RC,”the only way to look at these instruments is that of highly speculative, even reckless instruments.”Nonsense. Selling fully funded protection is economically equivalent to owning the underlying bond. So, it follows from your argument that bonds are reckless instruments.

  7. Derivative Dribble   January 16, 2009 at 9:29 am

    Anonymous,You can think of credit default swaps as conditional forward contracts. That is, delivery only occurs upon the occurrence of some event. But economically, the easiest way to think about CDSs is to look at the protection seller as long on the bond and the protection buyer as short on the bond.If the protection seller invests the notional amount in Treasuries, he will have almost the same cash flows as the underlying bond.

  8. Anonymous   January 19, 2009 at 2:27 pm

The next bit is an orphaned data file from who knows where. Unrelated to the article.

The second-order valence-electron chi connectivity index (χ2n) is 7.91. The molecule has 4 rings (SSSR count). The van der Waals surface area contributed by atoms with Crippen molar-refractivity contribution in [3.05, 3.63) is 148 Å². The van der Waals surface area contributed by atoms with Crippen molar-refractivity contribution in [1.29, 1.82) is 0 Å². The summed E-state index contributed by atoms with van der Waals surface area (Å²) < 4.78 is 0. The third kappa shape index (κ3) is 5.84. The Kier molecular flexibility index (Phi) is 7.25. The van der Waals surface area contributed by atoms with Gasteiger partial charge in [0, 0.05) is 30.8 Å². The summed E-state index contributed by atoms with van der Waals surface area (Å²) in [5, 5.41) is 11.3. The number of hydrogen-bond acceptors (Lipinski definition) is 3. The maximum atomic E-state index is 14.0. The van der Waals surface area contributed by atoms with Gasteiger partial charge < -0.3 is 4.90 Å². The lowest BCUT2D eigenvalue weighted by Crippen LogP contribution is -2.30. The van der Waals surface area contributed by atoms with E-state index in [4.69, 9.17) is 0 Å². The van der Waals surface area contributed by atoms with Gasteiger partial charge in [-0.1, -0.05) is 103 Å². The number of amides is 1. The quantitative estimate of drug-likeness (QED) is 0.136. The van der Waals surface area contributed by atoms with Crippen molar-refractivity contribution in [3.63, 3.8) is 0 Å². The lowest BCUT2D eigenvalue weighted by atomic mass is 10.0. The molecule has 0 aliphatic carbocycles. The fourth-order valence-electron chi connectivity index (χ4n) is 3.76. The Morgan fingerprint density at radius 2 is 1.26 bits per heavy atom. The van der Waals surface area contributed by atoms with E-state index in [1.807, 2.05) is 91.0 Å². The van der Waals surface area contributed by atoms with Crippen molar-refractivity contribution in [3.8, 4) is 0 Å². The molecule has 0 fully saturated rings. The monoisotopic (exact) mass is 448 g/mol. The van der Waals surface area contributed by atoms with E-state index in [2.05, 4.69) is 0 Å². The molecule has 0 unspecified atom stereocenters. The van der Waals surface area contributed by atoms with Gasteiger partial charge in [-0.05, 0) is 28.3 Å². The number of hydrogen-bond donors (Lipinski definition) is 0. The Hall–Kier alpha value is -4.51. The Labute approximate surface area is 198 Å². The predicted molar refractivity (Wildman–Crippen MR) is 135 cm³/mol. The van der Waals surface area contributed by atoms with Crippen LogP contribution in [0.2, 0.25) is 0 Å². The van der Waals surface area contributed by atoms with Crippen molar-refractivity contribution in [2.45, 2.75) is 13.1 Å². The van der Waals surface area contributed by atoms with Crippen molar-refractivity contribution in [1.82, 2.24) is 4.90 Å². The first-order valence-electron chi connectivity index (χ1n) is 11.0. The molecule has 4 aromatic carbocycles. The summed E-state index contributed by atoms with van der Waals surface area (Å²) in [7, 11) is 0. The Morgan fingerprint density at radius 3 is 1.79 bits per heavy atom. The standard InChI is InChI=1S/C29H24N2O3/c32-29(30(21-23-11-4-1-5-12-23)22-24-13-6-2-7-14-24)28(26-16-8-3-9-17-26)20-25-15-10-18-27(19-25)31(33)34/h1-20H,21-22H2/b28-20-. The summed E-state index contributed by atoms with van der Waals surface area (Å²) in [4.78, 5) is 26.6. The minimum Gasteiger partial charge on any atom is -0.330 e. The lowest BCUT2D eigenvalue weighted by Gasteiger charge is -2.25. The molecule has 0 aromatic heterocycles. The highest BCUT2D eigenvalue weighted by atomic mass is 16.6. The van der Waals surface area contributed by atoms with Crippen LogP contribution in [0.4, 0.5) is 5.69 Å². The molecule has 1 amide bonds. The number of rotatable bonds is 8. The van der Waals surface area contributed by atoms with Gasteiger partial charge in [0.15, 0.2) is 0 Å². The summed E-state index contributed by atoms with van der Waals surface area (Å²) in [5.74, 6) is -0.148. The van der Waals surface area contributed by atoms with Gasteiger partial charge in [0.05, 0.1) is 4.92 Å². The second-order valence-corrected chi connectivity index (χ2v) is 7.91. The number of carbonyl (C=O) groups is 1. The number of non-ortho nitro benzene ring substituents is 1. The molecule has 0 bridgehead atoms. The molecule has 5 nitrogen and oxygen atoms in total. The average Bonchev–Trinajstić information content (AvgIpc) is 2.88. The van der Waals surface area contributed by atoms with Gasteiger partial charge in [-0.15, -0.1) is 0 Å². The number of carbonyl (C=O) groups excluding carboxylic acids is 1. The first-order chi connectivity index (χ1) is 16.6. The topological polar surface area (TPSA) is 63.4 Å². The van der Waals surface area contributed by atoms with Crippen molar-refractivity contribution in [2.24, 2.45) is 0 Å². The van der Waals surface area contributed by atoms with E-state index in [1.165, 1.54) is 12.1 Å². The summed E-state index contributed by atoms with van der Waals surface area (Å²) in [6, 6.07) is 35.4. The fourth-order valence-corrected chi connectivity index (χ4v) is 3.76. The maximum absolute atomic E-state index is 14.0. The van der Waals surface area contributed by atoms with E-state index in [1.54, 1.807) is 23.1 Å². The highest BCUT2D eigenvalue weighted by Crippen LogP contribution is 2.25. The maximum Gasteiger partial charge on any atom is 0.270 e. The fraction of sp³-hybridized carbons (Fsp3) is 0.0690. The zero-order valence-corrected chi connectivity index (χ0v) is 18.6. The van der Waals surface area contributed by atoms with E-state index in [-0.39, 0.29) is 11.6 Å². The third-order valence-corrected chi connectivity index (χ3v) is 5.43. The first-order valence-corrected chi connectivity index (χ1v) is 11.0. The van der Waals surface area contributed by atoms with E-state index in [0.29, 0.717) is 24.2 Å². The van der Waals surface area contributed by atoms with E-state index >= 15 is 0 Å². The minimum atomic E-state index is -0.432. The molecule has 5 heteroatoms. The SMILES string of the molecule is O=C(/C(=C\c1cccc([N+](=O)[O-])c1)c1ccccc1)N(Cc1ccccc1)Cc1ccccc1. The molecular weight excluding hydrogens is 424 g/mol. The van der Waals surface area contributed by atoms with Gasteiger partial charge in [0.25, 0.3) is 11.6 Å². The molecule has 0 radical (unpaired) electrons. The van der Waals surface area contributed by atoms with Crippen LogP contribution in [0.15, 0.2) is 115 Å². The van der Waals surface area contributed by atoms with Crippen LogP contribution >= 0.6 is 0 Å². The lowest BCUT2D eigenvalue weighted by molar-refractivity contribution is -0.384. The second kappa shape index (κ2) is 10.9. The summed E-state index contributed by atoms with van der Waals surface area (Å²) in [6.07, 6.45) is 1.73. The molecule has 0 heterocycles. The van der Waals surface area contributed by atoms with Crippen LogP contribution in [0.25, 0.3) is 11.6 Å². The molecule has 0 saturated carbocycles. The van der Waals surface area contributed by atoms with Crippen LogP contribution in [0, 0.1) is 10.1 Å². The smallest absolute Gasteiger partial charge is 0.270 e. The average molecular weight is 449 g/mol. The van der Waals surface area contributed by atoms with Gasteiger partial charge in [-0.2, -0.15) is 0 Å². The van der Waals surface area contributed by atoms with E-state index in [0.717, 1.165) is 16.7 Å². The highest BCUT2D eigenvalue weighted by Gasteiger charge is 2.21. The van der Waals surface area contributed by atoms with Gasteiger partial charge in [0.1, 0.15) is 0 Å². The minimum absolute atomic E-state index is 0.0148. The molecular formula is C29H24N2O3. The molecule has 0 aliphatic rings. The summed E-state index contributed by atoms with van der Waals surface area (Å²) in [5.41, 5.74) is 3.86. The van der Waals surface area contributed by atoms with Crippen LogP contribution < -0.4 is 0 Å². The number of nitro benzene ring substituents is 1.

“Selling fully funded protection is economically equivalent to owning the underlying bond”This is irrelavant nonesense to Chris Walen’s point. In practice, CDS aren’t funded. As if the sellers store the notional safelely in a riskless deposit box, so it can be retreived to meet obligations? The seller enter into CDS exactly because they don’t need to fully fund protection. Read what CW is saying: “namely the requirement to fund the entire net value of the underlying basis”

  9. Derivative Dribble   January 20, 2009 at 4:52 pm

    Anonymous,Chris Walen’s first point is nonsense. There are estimated recovery values on bonds. These apply equally to CDSs. If they’re no good for CDSs, they’re no good for bonds.His second point is also nonsense. CDSs are no more correlated than the underlying bonds, which are more correlated to general market risk than tornadoes and fires, but market participants should know that.I made the point that fully funded protection is equivalent to owning the bond because it implies the two points made above.As to funding, collateral is posted over the life of the agreement depending on who is in the money. Additionally, the PROTECTION BUYER WILLINGLY ASSUMES THE RISK THAT THE COUNTERPARTY WILL NOT PAY. This is priced into the agreement using upfront collateral.